I’m trying to squeeze in one last trip before summer vacation is over, and I’m challenged with finding a charming place to stay. Today, going online to search for a hotel is relatively easy, and I am a bit obsessive about reading guest reviews to help me find the perfect place for us to rest after a busy day seeing the sights. All this research had me thinking about travel during the early nineteenth century. Where did the fashionable people stay if they were planning on spending a brief amount of time in London?
During 1814, London was full of foreign dignitaries who had come to celebrate the defeat of Napoleon at the Prince Regent’s Grand Jubilee celebration. When Napoleon sailed for Elba, France’s King Louis XVIII left Buckinghamshire for London and took rooms at Grillon’s Hotel on Albemarle Street. Another popular hotel among foreign royals staying in London was the Pulteney Hotel.
The Pulteney Hotel’s name came from Pulteney, Earl of Bath, who had resided in the building before it became a hotel. The Pulteney was located on the west corner of Bolton Street at 105 Piccadilly. It was close to Green Park, Hyde Park and St. James Park where many of the Jubilee celebrations were held.
In late March of 1814, the Pulteney Hotel played host to Catherine Pavlovna, the Grand Duchess of Oldenburg. Catherine was the widowed sister of Tsar Alexander I, and her hotel arrangements had been made by the Russian Ambassador, Count Lieven. It cost 210 guineas a week for her stay.
On June 7th, Tsar Alexander I arrived in London for the victory celebration and was invited to stay in the Duke of Cumberland’s apartments at St. James’s Palace. He declined the invitation and decided to join his sister at the Pulteney Hotel instead. Upon his arrival at the hotel, he stepped out onto the balcony to acknowledge the cheering crowds who had gathered in Piccadilly to see him.
What was it like to be a guest at the Pulteney Hotel?
While staying in London, guests had access to the well-trained Pulteney footmen. These footmen could assist you in delivering your calling cards around town to announce your arrival. Should you decide to shop along fashionable Bond Street, these footmen would carry your growing stack of purchases. And, if you were without your own carriage and understood the importance attached to handsome equipage, the Pulteney could arrange the hire of the expensive but necessary carriage to drive you about town during your stay.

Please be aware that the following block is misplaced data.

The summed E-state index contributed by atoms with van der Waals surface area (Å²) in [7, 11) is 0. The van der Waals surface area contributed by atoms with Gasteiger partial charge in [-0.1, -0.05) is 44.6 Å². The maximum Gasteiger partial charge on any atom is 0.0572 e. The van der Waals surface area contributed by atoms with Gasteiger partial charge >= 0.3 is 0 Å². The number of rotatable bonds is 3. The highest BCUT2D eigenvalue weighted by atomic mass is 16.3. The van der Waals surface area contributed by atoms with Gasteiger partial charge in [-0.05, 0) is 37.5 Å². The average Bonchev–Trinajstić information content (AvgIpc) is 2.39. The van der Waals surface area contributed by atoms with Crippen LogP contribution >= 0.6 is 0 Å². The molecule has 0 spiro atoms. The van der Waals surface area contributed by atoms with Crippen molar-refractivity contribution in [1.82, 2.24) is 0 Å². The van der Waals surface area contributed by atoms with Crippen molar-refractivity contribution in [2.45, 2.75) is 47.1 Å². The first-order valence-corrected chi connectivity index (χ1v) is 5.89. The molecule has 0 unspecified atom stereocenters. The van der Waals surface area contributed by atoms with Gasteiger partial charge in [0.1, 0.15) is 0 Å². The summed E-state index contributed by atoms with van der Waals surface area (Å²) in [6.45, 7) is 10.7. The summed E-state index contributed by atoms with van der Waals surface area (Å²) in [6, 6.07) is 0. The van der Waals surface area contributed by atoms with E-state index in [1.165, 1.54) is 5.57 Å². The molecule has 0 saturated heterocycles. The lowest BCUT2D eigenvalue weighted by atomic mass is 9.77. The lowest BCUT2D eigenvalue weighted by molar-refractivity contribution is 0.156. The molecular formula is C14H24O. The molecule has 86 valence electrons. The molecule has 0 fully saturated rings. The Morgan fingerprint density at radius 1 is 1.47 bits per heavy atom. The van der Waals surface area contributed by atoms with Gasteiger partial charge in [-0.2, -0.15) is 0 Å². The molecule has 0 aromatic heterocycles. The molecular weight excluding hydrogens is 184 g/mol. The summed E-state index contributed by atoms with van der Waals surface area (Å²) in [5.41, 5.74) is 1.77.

After all those visits and all that shopping, you would hope you’d be able to have a restful night’s sleep. But during the early nineteenth century, London was not a serene place. In Sisters of Fortune, a biography of the Caton sisters by author Jehanne Wake, there is an excellent description of what life was like for someone residing at the Pulteney.
“The Pulteney Hotel, for which the highest prices in London were extracted from guests, was all that was most comfortable, but there was no rest to be had there. At first, the sisters took a suite of rooms arranged with their bedchambers at the back overlooking the mews. Over the cobblestones from about half-past six o’clock every morning came the dust carts with their bells and the dustmen with their chants of ‘Dust-ho!’ Then came the porterhouse carts rattling with pewter pots; then the milk carts; and then the vegetable sellers so that ‘the succession or cries, each in a different tune, so numerous when mixed with the stables housed there and stirring for the day, meant that there was an unholy noise throughout the morning.’ This cacophony was not well received by women who had only gone to bed at three o’clock in the morning. Next they moved to a suite at the front of the hotel, looking out onto Piccadilly. From about midnight…until about five o’clock in the morning a steady flow of carriages drove up and down Piccadilly, taking their occupants to and from routs and balls and gamming clubs. Should there be one half hour’s quiet, it was sure to be punctured by the watchman’s call reporting on the state of the weather.”
With a night like that, I wonder how many stars the Pulteney would have received had their guests been given the opportunity to give it a review.
Sources used include:
- British History Online: www.british-history.ac.uk/report.aspx?compid=45198
- Hibbert, Christopher, George IV The Rebel Who Would be King (2007)
- The Georgian Index: www.georgianindex.net/London/l_inns.html
- The Shady Old Lady’s Guide to London: http://www.shadyoldlady.com/location.php?loc=273
- Wake, Jehanne, Sisters of Fortune (2010)